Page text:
Return of family visits in Interior long term care homes is 'heart-wrenching' and confusing | iNFOnews | Thompson-Okanagan's News Source

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Return of family visits in Interior long term care homes is 'heart-wrenching' and confusing

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July 18, 2020 - 6:30 AM

While long term care homes in the Interior Health Region are slowly opening up to visitors, some are finding the rules confusing even though they’re happy to regain some closeness to their loved ones.

“In general, the one-on-one visit with my mom was wonderful,” Debbie Solin told today. “It was great to see her and everything else. She needs a haircut like most people do but they’re working on that. But, when we were told it was going to be another two weeks before we can visit again, it was just heart wrenching for my mom. She went, ‘why do I have to wait another two weeks?’ I said, ‘mom, it’s OK, we’ll talk on the phone.’”

Solin’s 78-year-old mother had a stroke last fall and, given her level of dementia, could no longer be looked after at home. She moved into Westview Extended Care home in Penticton in February.

They last saw each other on March 4. Shortly after, non-essential visitors were banned from long term care homes throughout the province.

Solin understands that safety is paramount but was quick to jump at the first available appointment to see her mom, which was July 14.

“Right before my visit with my mom she phoned me... and asked if I could bring her a Tim Hortons coffee,” Solin said. “I said, ‘no mom, I can’t bring you anything.’ She said ‘I’m looking at the staff and they have Tim Hortons. Why can they have stuff and I can’t have stuff?’ That’s heartbreaking.”

That’s also confusing.

Solin was not allowed to take anything in for her mom, not even a wrapped and sealed chocolate bar her mom had asked for.

She heard from another visitor that he saw someone passing one of the staff a Dairy Queen ice cream cone though a side door while she was visiting.

During the visit, Solin got her sister, who lives in Vancouver, set up on Facetime so she could visit as well.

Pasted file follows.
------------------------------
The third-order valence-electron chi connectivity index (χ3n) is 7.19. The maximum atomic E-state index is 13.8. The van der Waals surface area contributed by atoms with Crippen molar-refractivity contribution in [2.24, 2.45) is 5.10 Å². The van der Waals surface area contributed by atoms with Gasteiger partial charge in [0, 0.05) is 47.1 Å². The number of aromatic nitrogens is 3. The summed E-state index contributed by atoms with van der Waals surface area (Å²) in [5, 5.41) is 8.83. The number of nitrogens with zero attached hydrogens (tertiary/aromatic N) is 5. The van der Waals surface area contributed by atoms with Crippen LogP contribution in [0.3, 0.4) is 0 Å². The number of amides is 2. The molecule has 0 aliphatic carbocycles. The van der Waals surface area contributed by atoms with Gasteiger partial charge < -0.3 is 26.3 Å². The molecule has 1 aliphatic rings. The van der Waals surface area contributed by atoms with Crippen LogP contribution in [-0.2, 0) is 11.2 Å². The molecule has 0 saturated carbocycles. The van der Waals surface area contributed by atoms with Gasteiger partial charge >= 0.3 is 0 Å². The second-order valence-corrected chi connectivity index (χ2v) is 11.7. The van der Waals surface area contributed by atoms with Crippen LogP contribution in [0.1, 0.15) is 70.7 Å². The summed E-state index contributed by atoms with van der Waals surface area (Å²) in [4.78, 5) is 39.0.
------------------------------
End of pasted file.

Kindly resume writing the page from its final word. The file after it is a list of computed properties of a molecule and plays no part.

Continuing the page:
“I had to hold my phone on the table so mom could see her,” Solin said. “They (people supervising the visit) started to give me the stink eye. I said, ‘you know, it’s fine. I’m four feet away from my mom. It’s OK.’ It was awful. I haven’t seen my mom in four months. I couldn’t hold her or hug her or hold her hand. I can’t look at her to see if she has bruises or anything – not that I thought she did, but you want to look at these things, right? I couldn’t go to her room to check on her room.”

Yet, that may not be the case everywhere.

One woman posted photos on a Facebook page of her recent visit with her mom.

“First visit with Mom since beginning of March,” the woman, who lives in Cranbrook, posted. “Felt so good to be able to hug and kiss her.”

Last Thursday, Health Minister Adrian Dix announced that a number of long term care homes in B.C. had visiting plans in place after visits started to be allowed.

READ MORE: Long term care homes in B.C. being opened up for visitors on a limited basis

At that time, only four of 79 care homes in the Interior Health region had plans in place. Despite repeated efforts since then, no one from Interior Health will say how many within its jurisdiction are now open to visitors and what the rules are.

“Our only information is that we are implementing plans and expect an update from the minister,” communications officer Susan Duncan said in an email.

For Solin, there seems to be a double standard where staff can bring in outside food but visitors can’t.

“The risk is so low right now because Interior Health has done a great job of keeping the virus out,” she said. “But our seniors and elders are deteriorating. It’s the loneliness. They don’t have the entertainment coming in, they don’t have the projects.”

Dix also boosted funding to care homes to pay the additional costs needed in order to allow for safe visits.

But at Westview, which Solin said has 102 residents, they’re only allowing visitors in three days a week. That’s why her an her mom have to wait until July 28 to see each other again.

To contact a reporter for this story, email Rob Munro or call 250-808-0143 or email the editor. You can also submit photos, videos or news tips to the newsroom and be entered to win a monthly prize draw.

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